The saddest irony, of course, is that one of Jon Gruden’s Raiders, Carl Nassib, became the first active openly gay NFL player back in June, and when summoned the courage to end years of agonizing over it, NFL commissioner Roger Goodell said in a statement:
“The NFL family is proud of Carl for courageously sharing his truth today. Representation matters. We share his hope that someday soon statements like his will no longer be newsworthy as we march toward full equality for the LGBTQ+ community. We wish Carl the best of luck this coming season.”
The Raiders tweeted: “Proud of you Carl,” and members of the NFL brotherhood including Saquon Barkley seconded that emotion.
And you wonder today what Jon Gruden truly harbored in his heart when he told ESPN: “I learned a long time ago what makes a man different is what makes him great.”
Gruden resigned on Monday night four years into his 10-year, $100 million contract because Raiders owner Mark Davis knew, as everyone came to know, that this was a man who no longer deserved to protect an NFL grown more progressive in its long-overdue quest for social justice for all.
Gruden resigned on Monday night because of a series of shocking and wildly disturbing and archaic emails the New York Times revealed he sent from 2011-18 to a former Washington Football Team executive named Bruce Allen that have no place in society, much less the NFL, and never did.
In a league that better-late-than-never now heralds the promotion of females in the workplace and on the field, that strains to validate its Rooney Rule that seeks the hiring of more black head coaches, that opened its arms and hearts and minds in the wake of the murder of George Floyd and too many other black men and women, Gruden revealed himself as a misogynistic and homophobic soul trapped in a Neanderthal time warp, a walking, talking, venom-spewing anachronism.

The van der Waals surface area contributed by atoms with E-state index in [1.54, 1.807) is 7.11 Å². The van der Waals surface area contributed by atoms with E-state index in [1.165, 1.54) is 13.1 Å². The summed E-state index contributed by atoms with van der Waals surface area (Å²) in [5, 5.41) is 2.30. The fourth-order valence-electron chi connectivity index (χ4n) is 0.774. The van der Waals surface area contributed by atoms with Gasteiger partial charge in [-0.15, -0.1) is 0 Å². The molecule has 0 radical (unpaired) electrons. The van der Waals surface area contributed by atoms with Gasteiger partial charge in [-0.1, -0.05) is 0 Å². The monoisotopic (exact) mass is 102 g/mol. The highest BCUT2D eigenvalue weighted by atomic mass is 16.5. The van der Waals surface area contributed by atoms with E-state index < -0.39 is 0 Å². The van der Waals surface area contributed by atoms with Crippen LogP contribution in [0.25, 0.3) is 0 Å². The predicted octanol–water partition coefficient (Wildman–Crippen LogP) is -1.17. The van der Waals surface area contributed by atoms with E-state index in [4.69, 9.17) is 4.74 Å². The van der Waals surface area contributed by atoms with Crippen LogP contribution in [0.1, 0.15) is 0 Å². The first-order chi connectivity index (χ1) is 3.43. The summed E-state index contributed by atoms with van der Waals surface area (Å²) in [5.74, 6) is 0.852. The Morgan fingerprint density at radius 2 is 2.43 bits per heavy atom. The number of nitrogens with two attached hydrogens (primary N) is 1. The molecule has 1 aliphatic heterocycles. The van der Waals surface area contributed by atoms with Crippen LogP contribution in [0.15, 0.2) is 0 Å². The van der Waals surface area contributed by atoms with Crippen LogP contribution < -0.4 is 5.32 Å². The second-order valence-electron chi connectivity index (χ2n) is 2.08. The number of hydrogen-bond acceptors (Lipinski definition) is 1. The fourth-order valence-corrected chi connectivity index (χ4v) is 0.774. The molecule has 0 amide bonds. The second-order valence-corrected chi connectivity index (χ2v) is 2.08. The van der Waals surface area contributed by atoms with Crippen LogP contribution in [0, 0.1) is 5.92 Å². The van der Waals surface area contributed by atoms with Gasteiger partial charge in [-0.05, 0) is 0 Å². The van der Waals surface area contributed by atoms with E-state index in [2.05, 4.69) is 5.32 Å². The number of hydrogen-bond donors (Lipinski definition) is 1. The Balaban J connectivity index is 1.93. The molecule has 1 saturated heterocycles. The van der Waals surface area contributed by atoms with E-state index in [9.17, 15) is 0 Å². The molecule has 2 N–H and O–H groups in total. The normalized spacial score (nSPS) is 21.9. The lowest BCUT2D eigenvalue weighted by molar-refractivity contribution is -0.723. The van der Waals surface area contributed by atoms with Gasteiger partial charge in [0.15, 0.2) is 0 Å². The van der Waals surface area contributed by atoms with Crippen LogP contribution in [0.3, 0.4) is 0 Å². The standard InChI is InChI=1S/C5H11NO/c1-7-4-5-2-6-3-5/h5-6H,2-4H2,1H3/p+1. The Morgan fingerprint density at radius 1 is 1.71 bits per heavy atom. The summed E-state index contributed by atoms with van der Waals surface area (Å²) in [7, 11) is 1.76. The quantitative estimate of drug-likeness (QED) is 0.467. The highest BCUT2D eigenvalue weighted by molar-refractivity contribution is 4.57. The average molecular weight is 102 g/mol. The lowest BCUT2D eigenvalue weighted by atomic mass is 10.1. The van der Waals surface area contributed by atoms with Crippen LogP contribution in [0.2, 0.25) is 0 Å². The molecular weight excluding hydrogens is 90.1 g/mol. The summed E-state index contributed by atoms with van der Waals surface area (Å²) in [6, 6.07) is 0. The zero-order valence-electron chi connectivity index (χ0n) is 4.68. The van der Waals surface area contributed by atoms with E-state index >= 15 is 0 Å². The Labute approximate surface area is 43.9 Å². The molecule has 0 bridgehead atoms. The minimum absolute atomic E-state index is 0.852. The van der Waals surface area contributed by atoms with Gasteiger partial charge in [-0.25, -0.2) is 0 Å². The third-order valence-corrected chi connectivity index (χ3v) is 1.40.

He lashed out in the emails at NFL owners, coaches and media, he called Goodell a “fa—t,” and a “clueless anti football p—y,” railed against former Rams coach Jeff Fisher for drafting “queers” following the club’s selection of Michael Sam in 2014. He was forced to apologize to NFLPA Executive Director DeMaurice Smith, who is black, for writing Allen: “Dumboriss Smith has lips the size of michellin tires.” On and on and on.
And here’s the other irony: the late, great Al Davis was Mark Davis’ father. It was Al Davis of the Oakland Raiders who hired the first modern-era black coach, Art Shell, in 1989 and Amy Trask who became the league’s first female chief executive eight years later. It was Al Davis who was years ahead of virtually everyone when it came to racial diversity: Just Equality, Baby.
Al Davis presumably was rolling over in his Silver & Black grave on Monday night: he hired the young Jon Gruden once, actually traded him to the Bucs, where Gruden won Super Bowl XXXVII, for a bounty of draft picks.
“It brings tears to my eyes at how many things he was able to do,” Mark Davis once told the Mercury News. “He did it because it was the right thing to do, not because people wanted him to do it. People deserved the opportunity and he believed in that.”
Gruden, who will be replaced as Raiders head coach by Rich Bisaccia, on Monday night issued the following statement: “I have resigned as Head Coach of the Las Vegas Raiders. I love the Raiders and do not want to be a distraction. Thank you to all the players, coaches, staff, and fans of Raider Nation. I’m sorry, I never meant to hurt anyone.”
Unfortunately for him, unfortunately for the team he loved, unfortunately for Carl Nassib and for everyone who believes in equality, racial and otherwise, inside the NFL and out, he did.
A good day for zero tolerance in the NFL. Jon Gruden had to go. Good riddance.
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